Tobin's Q Ratio

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Tobin's Q Ratio

A ratio of a company's market value to its total asset value. Tobin's Q ratio is based on the work of James Tobin, who suggested that a fairly priced company ought to have a price equal to its total asset value. Thus, when Tobin's Q ratio is less than one, it means that the market value of the company is less than the total asset value, indicating that it is undervalued. Likewise, when it is more than one, it indicates that the market value is higher than the total asset value and that the company might be overvalued. Tobin's Q ratio is also called simply a Q ratio.
References in periodicals archive ?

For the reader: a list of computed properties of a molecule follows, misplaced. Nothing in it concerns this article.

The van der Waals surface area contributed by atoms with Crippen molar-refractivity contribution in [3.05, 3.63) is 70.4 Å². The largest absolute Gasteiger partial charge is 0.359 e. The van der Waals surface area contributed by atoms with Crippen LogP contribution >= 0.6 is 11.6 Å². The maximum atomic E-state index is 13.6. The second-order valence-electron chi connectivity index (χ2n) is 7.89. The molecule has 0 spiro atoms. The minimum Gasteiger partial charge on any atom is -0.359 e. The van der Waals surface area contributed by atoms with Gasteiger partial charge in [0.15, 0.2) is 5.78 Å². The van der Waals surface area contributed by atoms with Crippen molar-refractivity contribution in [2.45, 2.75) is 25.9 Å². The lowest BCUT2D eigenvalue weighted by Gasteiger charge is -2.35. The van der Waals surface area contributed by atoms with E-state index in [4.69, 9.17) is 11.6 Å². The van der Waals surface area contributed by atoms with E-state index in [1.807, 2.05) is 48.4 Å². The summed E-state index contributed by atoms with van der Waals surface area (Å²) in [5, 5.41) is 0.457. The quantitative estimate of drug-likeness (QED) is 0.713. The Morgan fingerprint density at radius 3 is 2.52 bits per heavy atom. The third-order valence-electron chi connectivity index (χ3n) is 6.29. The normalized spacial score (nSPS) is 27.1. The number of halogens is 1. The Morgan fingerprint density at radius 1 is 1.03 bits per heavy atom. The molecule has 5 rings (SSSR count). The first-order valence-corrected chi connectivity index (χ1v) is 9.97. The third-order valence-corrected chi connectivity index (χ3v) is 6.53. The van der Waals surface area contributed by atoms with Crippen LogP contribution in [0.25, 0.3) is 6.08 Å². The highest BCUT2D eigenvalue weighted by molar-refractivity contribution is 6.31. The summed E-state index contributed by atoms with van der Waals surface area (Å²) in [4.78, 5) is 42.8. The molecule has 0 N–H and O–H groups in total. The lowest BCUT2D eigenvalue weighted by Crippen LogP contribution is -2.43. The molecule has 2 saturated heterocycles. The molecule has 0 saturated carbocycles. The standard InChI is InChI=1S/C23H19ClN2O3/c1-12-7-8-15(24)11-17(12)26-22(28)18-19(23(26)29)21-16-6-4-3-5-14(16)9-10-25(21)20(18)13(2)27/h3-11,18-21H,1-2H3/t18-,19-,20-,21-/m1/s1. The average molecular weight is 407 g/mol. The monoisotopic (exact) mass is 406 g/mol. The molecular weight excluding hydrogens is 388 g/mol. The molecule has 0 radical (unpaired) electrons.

We conclude that, on average, the marginal and average Tobin's Q ratios differ for firms in the sample.
47 Table 1 Estimated Tobin's Q Ratios and Announcements by Firm Average Q is calculated as the ratio of the market value of the firm to replacement cost.
Our procedure for estimating Tobin's q ratios for each firm follows the Perfect and Wiles (1994) method:
The difference in the m/b, Tobin's q ratios, and ROA between the two groups is generally consistent with our arguments that outside blockholders monitor managers and that the existence of such institutions affects the performance of ESOP firms differently.
Although Tobin's q ratio is ideal, we can not compute the Tobin's q ratio for many cases due to incomplete data.
We find sufficient data on COMPUSTAT to calculate the m/b ratio for 212 ESOPs, leverage-controlled ROA for 111 ESOPs, and Tobin's q ratio for 119 ESOPs over a five-year period from year t - 1 to year t + 3.
We draw a similar conclusion from changes in Tobin's q ratio and ROA.